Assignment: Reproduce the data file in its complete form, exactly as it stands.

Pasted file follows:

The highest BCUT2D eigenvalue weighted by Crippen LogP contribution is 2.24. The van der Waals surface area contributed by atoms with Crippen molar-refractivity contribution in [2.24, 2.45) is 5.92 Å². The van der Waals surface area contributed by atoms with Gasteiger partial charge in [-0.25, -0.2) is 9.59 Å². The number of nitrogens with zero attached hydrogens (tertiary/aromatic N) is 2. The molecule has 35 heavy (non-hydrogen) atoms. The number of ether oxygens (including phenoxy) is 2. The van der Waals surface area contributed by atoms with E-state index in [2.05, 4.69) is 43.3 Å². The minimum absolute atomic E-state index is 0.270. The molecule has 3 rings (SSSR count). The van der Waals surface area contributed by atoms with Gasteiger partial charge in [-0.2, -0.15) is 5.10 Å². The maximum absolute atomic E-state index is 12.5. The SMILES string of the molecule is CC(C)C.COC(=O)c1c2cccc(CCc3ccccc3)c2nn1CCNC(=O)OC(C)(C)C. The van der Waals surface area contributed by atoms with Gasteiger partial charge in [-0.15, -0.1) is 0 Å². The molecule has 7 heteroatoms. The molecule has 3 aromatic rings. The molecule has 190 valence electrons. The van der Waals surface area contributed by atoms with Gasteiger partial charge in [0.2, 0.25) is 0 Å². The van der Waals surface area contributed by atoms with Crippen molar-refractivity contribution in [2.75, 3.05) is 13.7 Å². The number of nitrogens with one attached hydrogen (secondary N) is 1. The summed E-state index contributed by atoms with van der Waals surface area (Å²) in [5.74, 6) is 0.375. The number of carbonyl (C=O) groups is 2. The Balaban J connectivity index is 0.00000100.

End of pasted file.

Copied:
The highest BCUT2D eigenvalue weighted by Crippen LogP contribution is 2.24. The van der Waals surface area contributed by atoms with Crippen molar-refractivity contribution in [2.24, 2.45) is 5.92 Å². The van der Waals surface area contributed by atoms with Gasteiger partial charge in [-0.25, -0.2) is 9.59 Å². The number of nitrogens with zero attached hydrogens (tertiary/aromatic N) is 2. The molecule has 35 heavy (non-hydrogen) atoms. The number of ether oxygens (including phenoxy) is 2. The van der Waals surface area contributed by atoms with E-state index in [2.05, 4.69) is 43.3 Å². The minimum absolute atomic E-state index is 0.270. The molecule has 3 rings (SSSR count). The van der Waals surface area contributed by atoms with Gasteiger partial charge in [-0.2, -0.15) is 5.10 Å². The maximum absolute atomic E-state index is 12.5. The SMILES string of the molecule is CC(C)C.COC(=O)c1c2cccc(CCc3ccccc3)c2nn1CCNC(=O)OC(C)(C)C. The van der Waals surface area contributed by atoms with Gasteiger partial charge in [-0.15, -0.1) is 0 Å². The molecule has 7 heteroatoms. The molecule has 3 aromatic rings. The molecule has 190 valence electrons. The van der Waals surface area contributed by atoms with Gasteiger partial charge in [0.2, 0.25) is 0 Å². The van der Waals surface area contributed by atoms with Crippen molar-refractivity contribution in [2.75, 3.05) is 13.7 Å². The number of nitrogens with one attached hydrogen (secondary N) is 1. The summed E-state index contributed by atoms with van der Waals surface area (Å²) in [5.74, 6) is 0.375. The number of carbonyl (C=O) groups is 2. The Balaban J connectivity index is 0.00000100.